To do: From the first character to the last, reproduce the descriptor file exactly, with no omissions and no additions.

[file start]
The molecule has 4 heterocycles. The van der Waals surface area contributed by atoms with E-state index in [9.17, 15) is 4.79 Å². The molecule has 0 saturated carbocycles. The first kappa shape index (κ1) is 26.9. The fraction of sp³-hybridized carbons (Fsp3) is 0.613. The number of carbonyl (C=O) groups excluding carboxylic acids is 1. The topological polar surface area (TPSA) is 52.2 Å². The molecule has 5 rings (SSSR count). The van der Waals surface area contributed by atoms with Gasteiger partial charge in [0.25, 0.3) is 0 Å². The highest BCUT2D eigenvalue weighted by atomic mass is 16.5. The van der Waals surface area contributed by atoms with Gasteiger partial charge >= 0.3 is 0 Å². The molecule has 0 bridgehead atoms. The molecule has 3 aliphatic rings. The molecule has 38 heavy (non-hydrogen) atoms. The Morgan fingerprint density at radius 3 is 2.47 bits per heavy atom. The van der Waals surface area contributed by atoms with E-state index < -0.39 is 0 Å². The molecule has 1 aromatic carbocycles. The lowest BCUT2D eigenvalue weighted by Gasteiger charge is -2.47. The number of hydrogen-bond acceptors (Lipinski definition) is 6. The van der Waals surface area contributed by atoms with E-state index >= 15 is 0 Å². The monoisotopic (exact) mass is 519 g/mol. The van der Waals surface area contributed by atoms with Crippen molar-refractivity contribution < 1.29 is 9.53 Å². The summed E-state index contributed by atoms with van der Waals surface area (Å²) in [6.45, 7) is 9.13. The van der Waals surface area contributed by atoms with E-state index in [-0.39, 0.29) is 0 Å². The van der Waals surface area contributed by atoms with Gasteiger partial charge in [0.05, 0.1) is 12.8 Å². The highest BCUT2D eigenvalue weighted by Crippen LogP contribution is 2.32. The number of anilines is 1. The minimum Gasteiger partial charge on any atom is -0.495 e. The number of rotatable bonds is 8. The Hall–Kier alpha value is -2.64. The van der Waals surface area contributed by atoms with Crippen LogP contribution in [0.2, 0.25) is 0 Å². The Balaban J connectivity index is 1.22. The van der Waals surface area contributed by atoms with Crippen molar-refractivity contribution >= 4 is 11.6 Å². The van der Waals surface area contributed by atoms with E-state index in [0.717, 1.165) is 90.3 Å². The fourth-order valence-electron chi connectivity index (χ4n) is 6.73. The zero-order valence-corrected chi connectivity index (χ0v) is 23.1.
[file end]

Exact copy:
The molecule has 4 heterocycles. The van der Waals surface area contributed by atoms with E-state index in [9.17, 15) is 4.79 Å². The molecule has 0 saturated carbocycles. The first kappa shape index (κ1) is 26.9. The fraction of sp³-hybridized carbons (Fsp3) is 0.613. The number of carbonyl (C=O) groups excluding carboxylic acids is 1. The topological polar surface area (TPSA) is 52.2 Å². The molecule has 5 rings (SSSR count). The van der Waals surface area contributed by atoms with Gasteiger partial charge in [0.25, 0.3) is 0 Å². The highest BCUT2D eigenvalue weighted by atomic mass is 16.5. The van der Waals surface area contributed by atoms with Gasteiger partial charge >= 0.3 is 0 Å². The molecule has 0 bridgehead atoms. The molecule has 3 aliphatic rings. The molecule has 38 heavy (non-hydrogen) atoms. The Morgan fingerprint density at radius 3 is 2.47 bits per heavy atom. The van der Waals surface area contributed by atoms with E-state index < -0.39 is 0 Å². The molecule has 1 aromatic carbocycles. The lowest BCUT2D eigenvalue weighted by Gasteiger charge is -2.47. The number of hydrogen-bond acceptors (Lipinski definition) is 6. The van der Waals surface area contributed by atoms with E-state index >= 15 is 0 Å². The monoisotopic (exact) mass is 519 g/mol. The van der Waals surface area contributed by atoms with Crippen molar-refractivity contribution < 1.29 is 9.53 Å². The summed E-state index contributed by atoms with van der Waals surface area (Å²) in [6.45, 7) is 9.13. The van der Waals surface area contributed by atoms with E-state index in [-0.39, 0.29) is 0 Å². The van der Waals surface area contributed by atoms with Gasteiger partial charge in [0.05, 0.1) is 12.8 Å². The highest BCUT2D eigenvalue weighted by Crippen LogP contribution is 2.32. The number of anilines is 1. The minimum Gasteiger partial charge on any atom is -0.495 e. The number of rotatable bonds is 8. The Hall–Kier alpha value is -2.64. The van der Waals surface area contributed by atoms with Crippen LogP contribution in [0.2, 0.25) is 0 Å². The Balaban J connectivity index is 1.22. The van der Waals surface area contributed by atoms with Crippen molar-refractivity contribution >= 4 is 11.6 Å². The van der Waals surface area contributed by atoms with E-state index in [0.717, 1.165) is 90.3 Å². The fourth-order valence-electron chi connectivity index (χ4n) is 6.73. The zero-order valence-corrected chi connectivity index (χ0v) is 23.1.